A while back I wrote about the Law of Left Field, which describes how things and events of great value come to you suddenly and from places you never expected. “Out of left field,” as the expression goes.
Here is an example of that, and of how powerful it can be when you visualize something — and dare to believe in that vision:
If you’ve browsed my site, you’ve probably seen that there are more than a dozen titles on my Books page; at current count, nineteen. Ten years ago, there were none.
This is the story of what happened to turn zero into nineteen.
In late 2004, I was contacted (out of left field) by an old friend named Gary, whom I hadn’t talked to in many years. Gary and his wife were working on a book idea. They had an agent and strong interest in some publishers, but needed help. Would I be able to work on a proposal with them? And what would it cost?
I named them a price. Gary made a counter-offer: What if they paid me a down payment of, um, nothing … but brought me in as a partner in the book itself?
I started working on the proposal.
On February 1, 2005, exactly ten years ago this coming Sunday, I finished our book proposal. I sent it off to Gary, who gave it to the agent, who sent it to editors in New York … and then we waited.
And waited. Months went by. So far, no nibbles.
Meanwhile, I asked Gary for a favor. He had promised that he would make me an introduction to his agent. While we waited for something to happen with the book, I asked, could he do that?
The thing was, I had a manuscript of my own, a little book I’d written with a friend. Neither of us had an agent, and I had no connections to any New York publisher. In terms of getting our book published, we were out in the middle of the lake in a sailboat, no wind in sight.
We could self-publish, but that wasn’t our plan. We wanted a real publisher.
We knew what we were after (a big New York publisher to buy our book), but we had no idea how to go about making that happen, and no direct avenues to get there. But we both knew how to picture exactly what we saw happening, and to believe wholeheartedly in that picture.
So we did.
We made up a mock cover for the book, imagining what it would look like when it was published and had become a huge bestseller.
We put across the top, “The Surprise #1 New York Times Bestseller … Over 5 Million Copies Sold in 24 Languages!” We made up an endorsement from Oprah Winfrey that said, “This little book will change your life. Read it—then give copies to everyone you know!” And we added underneath the title, “Foreword by Spencer Johnson, coauthor of The One Minute Manager” — because The One Minute Manager was a book we both greatly admired.
My coauthor friend and I both kept copies of that mock cover and looked at it often.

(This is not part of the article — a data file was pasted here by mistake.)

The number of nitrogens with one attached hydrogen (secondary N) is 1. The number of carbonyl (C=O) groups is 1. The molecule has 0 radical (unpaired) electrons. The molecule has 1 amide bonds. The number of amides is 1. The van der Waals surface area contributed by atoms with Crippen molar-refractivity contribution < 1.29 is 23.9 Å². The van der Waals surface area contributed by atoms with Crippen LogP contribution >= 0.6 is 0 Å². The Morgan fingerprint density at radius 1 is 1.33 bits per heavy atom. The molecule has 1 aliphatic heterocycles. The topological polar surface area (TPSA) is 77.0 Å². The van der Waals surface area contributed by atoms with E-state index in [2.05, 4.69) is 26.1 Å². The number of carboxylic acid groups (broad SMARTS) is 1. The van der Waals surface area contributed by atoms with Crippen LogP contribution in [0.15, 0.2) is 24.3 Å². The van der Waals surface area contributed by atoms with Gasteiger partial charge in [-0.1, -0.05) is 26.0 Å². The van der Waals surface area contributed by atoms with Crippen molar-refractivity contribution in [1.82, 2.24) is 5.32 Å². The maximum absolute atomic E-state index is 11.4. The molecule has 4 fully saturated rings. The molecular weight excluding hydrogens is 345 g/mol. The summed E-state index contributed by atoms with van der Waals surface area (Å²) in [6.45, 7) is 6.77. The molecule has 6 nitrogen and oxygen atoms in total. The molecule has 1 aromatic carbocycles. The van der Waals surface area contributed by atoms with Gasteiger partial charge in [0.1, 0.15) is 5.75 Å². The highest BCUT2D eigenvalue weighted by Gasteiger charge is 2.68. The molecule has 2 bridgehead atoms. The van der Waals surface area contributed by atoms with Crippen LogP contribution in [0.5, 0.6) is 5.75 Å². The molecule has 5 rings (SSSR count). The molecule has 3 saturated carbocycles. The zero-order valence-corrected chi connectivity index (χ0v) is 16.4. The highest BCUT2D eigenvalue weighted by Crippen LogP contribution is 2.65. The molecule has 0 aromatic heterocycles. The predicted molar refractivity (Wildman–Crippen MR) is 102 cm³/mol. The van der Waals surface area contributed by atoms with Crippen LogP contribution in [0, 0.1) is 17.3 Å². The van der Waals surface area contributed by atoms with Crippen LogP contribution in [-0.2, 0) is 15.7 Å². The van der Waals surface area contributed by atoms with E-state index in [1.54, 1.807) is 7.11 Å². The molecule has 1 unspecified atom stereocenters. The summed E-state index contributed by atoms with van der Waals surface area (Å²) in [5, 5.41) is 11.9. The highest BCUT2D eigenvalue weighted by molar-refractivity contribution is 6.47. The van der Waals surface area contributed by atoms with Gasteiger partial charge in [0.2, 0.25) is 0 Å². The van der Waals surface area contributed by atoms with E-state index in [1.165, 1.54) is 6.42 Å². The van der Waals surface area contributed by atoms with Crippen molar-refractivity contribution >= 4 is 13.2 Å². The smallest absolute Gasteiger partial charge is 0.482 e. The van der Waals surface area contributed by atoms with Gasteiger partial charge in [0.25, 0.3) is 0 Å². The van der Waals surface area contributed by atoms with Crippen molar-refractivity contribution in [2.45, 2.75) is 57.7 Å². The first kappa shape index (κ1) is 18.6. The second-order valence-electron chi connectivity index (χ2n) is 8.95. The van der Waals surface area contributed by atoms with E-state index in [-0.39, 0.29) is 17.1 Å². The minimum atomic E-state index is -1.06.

Flash forward a few months.
Gary gave an introduction to his agent. I sent her our manuscript.
As it turned out, she was Spencer Johnson’s agent.
The one who originally sold Spencer Johnson’s and Ken Blanchard’s book, The One Minute Manager, to its publisher a quarter-century earlier.
(Wait: it gets better.)
Gary’s book never did sell. In fact, after that summer I never heard from Gary again. Messages unreturned, emails bounced back; the dude just vanished. (Gary, if you’re out there and reading this: get in touch, man!)
I almost started wondering if he’d been real … or an apparition sent from Left Field, purely to make the connection.
Gary’s agent, Margret McBride, signed on with us and sold the book to New York, although it took a year and twenty-three tries to do it. The friend was Bob Burg, and the book was The Go-Giver. And here is that mock cover we pictured and I put together on my computer a decade ago:
So, how did that picture work out?
The book has not (at least as of this date) been a #1 New York Times bestseller, and it has not sold 5 million copies in 24 languages.
However, it has been a Wall Street Journal and BusinessWeek bestseller and sold nearly half a million copies in 22 languages.
So, two languages to go.
Oprah has not endorsed the book saying “This little book will change your life. Give copies to everyone you know!”
But the book was reviewed in the Huffington Post by a reviewer who wrote, “There are very few books that make you want to buy a copy for every single person you know. The Go-Giver is one of those rare books.” This past Christmas, Glenn Beck wrote, “The Go-Giver is a must-read for anyone who wants to change the world” — and gave a copy to every one of his 300 employees.
(I think these people must have hacked into my computer and sneaked a peek at our mock cover. What other explanation could there be?)
And that foreword by Spencer Johnson? Didn’t happen. But look at this. A few years later, we wrote a follow-up book titled Go-Givers Sell More — and you’ll never guess who turned up on the cover with an endorsement.
Yep. Spencer Johnson. (Click on the cover at left, and you’ll be able to read his endorsement and name.)
Remember this, in times of trial: When you visualize something, and dare to believe in it wholeheartedly, you have the Law of Left Field on your side.
P.S. That 5 million copies, New York Times bestseller thing? It’s on its way. The picture is still in the darkroom; it hasn’t fully finished developing yet.